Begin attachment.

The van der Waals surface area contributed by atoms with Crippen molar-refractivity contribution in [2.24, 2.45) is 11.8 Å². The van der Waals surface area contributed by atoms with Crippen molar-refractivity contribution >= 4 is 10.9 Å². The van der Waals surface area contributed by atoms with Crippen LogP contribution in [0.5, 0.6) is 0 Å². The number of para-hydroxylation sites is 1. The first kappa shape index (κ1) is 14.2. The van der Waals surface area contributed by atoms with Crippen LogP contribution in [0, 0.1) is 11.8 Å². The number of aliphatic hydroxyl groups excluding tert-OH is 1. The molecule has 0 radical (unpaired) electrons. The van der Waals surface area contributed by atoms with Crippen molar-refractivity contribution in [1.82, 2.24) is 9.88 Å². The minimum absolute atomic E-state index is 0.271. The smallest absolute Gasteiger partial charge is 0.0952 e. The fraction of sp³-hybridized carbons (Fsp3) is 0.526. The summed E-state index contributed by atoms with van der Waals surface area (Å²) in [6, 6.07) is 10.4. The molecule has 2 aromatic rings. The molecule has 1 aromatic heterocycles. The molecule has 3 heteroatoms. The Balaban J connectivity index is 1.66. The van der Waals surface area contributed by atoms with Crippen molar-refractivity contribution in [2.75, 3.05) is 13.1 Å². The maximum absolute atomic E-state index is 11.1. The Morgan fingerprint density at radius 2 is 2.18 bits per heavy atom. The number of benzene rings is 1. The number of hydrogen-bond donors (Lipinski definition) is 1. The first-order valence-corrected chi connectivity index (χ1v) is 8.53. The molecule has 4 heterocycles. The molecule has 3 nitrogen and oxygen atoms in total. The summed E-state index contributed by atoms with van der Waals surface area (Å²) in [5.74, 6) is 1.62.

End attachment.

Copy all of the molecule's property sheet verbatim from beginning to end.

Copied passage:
The van der Waals surface area contributed by atoms with Crippen molar-refractivity contribution in [2.24, 2.45) is 11.8 Å². The van der Waals surface area contributed by atoms with Crippen molar-refractivity contribution >= 4 is 10.9 Å². The van der Waals surface area contributed by atoms with Crippen LogP contribution in [0.5, 0.6) is 0 Å². The number of para-hydroxylation sites is 1. The first kappa shape index (κ1) is 14.2. The van der Waals surface area contributed by atoms with Crippen LogP contribution in [0, 0.1) is 11.8 Å². The number of aliphatic hydroxyl groups excluding tert-OH is 1. The molecule has 0 radical (unpaired) electrons. The van der Waals surface area contributed by atoms with Crippen molar-refractivity contribution in [1.82, 2.24) is 9.88 Å². The minimum absolute atomic E-state index is 0.271. The smallest absolute Gasteiger partial charge is 0.0952 e. The fraction of sp³-hybridized carbons (Fsp3) is 0.526. The summed E-state index contributed by atoms with van der Waals surface area (Å²) in [6, 6.07) is 10.4. The molecule has 2 aromatic rings. The molecule has 1 aromatic heterocycles. The molecule has 3 heteroatoms. The Balaban J connectivity index is 1.66. The van der Waals surface area contributed by atoms with Crippen molar-refractivity contribution in [2.75, 3.05) is 13.1 Å². The maximum absolute atomic E-state index is 11.1. The Morgan fingerprint density at radius 2 is 2.18 bits per heavy atom. The number of benzene rings is 1. The number of hydrogen-bond donors (Lipinski definition) is 1. The first-order valence-corrected chi connectivity index (χ1v) is 8.53. The molecule has 4 heterocycles. The molecule has 3 nitrogen and oxygen atoms in total. The summed E-state index contributed by atoms with van der Waals surface area (Å²) in [5.74, 6) is 1.62.